North Yorkshire Police is launching a new Community Speed Watch pilot programme - the first of its type to run in the county - as part of a broad programme of activities to address road safety issues.
The scheme has been championed by the Police and Crime Commissioner, Julia Mulligan, on the back of research that she commissioned last year. The research showed that four out of five residents were concerned about road safety in North Yorkshire, and that 72 percent of people felt that more should be done to improve road safety through enforcement or education.
The Community Speed Watch pilot programme will run at up to 50 sites across York, Harrogate, Selby and Harrogate where local people have already registered a concern about speeding vehicles. The sites are mainly residential areas with 30 and 40 mph speed limits.
Over the next six months, police volunteers, together with members of the community, will visit the sites with a hand-held radar gun and/or an LED speed sign. They will record vehicle speeds and anyone caught speeding will receive a letter from North Yorkshire Police informing them of their offence and the need to address driving behaviour.
The main purpose of Community Speed Watch is to draw drivers’ attention to speed limits in areas where communities say it is affecting their quality of life, and to educate them about the effects that anti-social road use can have on local people. However, North Yorkshire Police will also be keeping a close watch on the recorded data, and may take enforcement measures if a persistent or extreme offender is identified.
Commenting on the Community Speed Watch pilot, the Police and Crime Commissioner, Julia Mulligan, said: “Speeding is a real concern to many people, so I am delighted that this scheme is being piloted. Ever since coming into office, the public have told me they feel frustrated and let down when told their speeding concerns are sufficiently serious to warrant action. Moreover, last year there were around 70 accidents as a result of speeding in 30 and 40 mph zones alone. This new scheme is therefore a significant development, particularly for people living in villages and other rural locations. Different types of Community Speed Watch schemes already operate successfully in other areas of the country, so I am looking forward to assessing whether this scheme can help us to tackle driver behaviour here in North Yorkshire.”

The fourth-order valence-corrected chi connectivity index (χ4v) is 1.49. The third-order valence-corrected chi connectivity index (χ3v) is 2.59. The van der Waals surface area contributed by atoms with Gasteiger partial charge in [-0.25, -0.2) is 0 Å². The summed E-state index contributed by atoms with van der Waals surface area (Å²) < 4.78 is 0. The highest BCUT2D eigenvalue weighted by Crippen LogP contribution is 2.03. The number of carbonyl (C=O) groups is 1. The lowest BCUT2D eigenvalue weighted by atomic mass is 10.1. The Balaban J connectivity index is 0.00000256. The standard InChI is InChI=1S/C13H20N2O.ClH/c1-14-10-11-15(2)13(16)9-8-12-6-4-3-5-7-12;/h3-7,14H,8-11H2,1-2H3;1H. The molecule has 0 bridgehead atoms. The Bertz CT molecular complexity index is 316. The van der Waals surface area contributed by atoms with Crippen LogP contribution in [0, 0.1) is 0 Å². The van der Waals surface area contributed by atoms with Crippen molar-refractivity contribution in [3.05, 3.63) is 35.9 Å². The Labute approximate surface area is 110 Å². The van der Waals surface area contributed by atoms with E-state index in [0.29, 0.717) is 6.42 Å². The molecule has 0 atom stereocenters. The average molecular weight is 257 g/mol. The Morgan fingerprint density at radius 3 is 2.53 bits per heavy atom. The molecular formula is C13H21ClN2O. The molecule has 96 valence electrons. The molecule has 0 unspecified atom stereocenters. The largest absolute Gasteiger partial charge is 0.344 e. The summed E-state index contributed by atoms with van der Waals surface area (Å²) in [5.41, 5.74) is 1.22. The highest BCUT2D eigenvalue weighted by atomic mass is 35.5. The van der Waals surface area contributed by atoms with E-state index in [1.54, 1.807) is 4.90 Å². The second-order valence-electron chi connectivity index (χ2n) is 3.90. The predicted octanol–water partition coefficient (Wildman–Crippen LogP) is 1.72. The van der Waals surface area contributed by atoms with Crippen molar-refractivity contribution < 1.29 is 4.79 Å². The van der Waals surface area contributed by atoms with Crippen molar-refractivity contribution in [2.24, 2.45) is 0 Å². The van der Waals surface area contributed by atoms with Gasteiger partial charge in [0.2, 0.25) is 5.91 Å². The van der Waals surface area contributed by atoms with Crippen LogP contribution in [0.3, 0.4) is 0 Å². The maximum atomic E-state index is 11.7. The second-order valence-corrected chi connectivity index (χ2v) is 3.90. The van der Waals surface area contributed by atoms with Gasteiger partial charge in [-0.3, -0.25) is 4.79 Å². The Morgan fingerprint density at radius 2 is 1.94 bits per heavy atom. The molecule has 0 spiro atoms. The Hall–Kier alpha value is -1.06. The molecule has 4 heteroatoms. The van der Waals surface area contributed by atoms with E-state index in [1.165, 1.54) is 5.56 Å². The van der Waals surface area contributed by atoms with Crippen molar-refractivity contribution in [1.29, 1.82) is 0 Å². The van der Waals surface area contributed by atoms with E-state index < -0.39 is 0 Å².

Tim Madgwick, Deputy Chief Constable at North Yorkshire Police, and the Force’s lead on road safety, explained: “Community Speed Watch is an important new tool in our ongoing campaign to address road safety issues. From our work with communities, we know that there are different levels of severity when it comes to speeding on local roads. What has been needed for some time now, is a practical tool to help people in areas that are not the most severe accident hot-spots, but where speeding is still a significant problem that affects the quality of life for residents. Community Speed Watch fills that gap, and we very much hope that communities who are concerned about excess speed in their area will take an active interest in this pilot scheme.”Last modified: May 9, 2018